Ward and Genabith argue that “One way to kill off a language is to teach another one” (Ward & Genabith, 2003, p. 236) and they consider the mass media as agents of “linguistic genocide”. Based on the clear predominance of strong languages on the Web, one could perhaps add the Internet as another potential (and extremely powerful) agent of this genocide. In the context of the “global” village, international communication has shifted from a plural use of several languages to a pre-eminence of English.
Since Netizens with different mother tongues communicate with each other basically through English, many researchers are sceptical about the future of the other languages and express their concerns. Crystal (2001) wonders if linguistic creativity and flexibility will be lost as globalization imposes sameness. The answer is provided again by Crystal who argues: “An endangered language will progress if its speakers can make use of electronic technology” (Crystal, 2002, p. 141).
We fully share this view and we believe that this statement may apply not only to endangered but also to less-spoken languages such as MG, since the distinction between widely vs. LCTL could be conceived as analogous to the difference between “technology-rich” vs. “technology-poor” languages. In the light of new data and in the context of what has become known as the “computer culture”, empowering a small language is to a large extent interwoven with advances in the language engineering field.
This mandates the development of the necessary language technologies and e-learning materials as an important compensatory measure that needs to be taken to avoid possible gradual attrition of less widely used languages and to contribute to maintaining a plurilingual (and therefore pluricultural) perspective. In order to empower, promote and spread small languages it is important to avail of all potential dissemination mechanisms, one of which is TELL or CALL (ComputerAssisted Language Learning).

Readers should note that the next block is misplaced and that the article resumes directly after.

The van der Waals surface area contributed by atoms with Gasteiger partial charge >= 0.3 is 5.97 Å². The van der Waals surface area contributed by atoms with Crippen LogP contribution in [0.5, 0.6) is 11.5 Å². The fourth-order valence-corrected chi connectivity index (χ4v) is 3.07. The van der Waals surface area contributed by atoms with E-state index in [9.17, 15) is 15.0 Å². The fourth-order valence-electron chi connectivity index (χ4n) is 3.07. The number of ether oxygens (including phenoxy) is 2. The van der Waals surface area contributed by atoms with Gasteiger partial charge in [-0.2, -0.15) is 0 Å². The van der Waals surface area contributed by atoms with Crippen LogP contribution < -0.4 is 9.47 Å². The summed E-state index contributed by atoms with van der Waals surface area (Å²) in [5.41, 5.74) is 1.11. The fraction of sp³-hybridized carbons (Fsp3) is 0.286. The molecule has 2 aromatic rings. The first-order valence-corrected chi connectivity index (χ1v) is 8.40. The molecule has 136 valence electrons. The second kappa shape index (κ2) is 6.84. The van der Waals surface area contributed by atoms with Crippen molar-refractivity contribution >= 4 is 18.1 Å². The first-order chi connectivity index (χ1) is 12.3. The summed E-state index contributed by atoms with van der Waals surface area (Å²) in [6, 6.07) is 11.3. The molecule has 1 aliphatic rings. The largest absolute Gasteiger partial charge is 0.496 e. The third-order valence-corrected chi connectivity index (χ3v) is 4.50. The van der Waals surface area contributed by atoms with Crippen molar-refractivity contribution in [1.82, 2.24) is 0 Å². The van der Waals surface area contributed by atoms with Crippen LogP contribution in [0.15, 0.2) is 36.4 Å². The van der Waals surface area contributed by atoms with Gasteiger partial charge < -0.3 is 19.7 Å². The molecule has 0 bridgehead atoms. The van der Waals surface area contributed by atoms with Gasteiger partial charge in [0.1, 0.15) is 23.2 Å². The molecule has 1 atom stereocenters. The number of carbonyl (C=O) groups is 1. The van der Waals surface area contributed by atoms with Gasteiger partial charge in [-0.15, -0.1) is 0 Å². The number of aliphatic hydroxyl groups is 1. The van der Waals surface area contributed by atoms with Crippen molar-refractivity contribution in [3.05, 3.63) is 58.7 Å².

Developing materials for second/foreign language (L2) learning within the TELL framework nowadays constitutes a necessity and may significantly contribute (apparently combined with appropriate language policies and measures on a national and international level) to the “revitalization” and dissemination of lesser-used languages.
Developing TELL applications does not only ensure equal opportunities of all languages and cultures but also addresses the needs of those people who are interested in such languages but cannot attend language courses either due to personal issues (related to mobility, age, sex, financial status etc.) or simply because no courses are available in (or near) the area where they reside.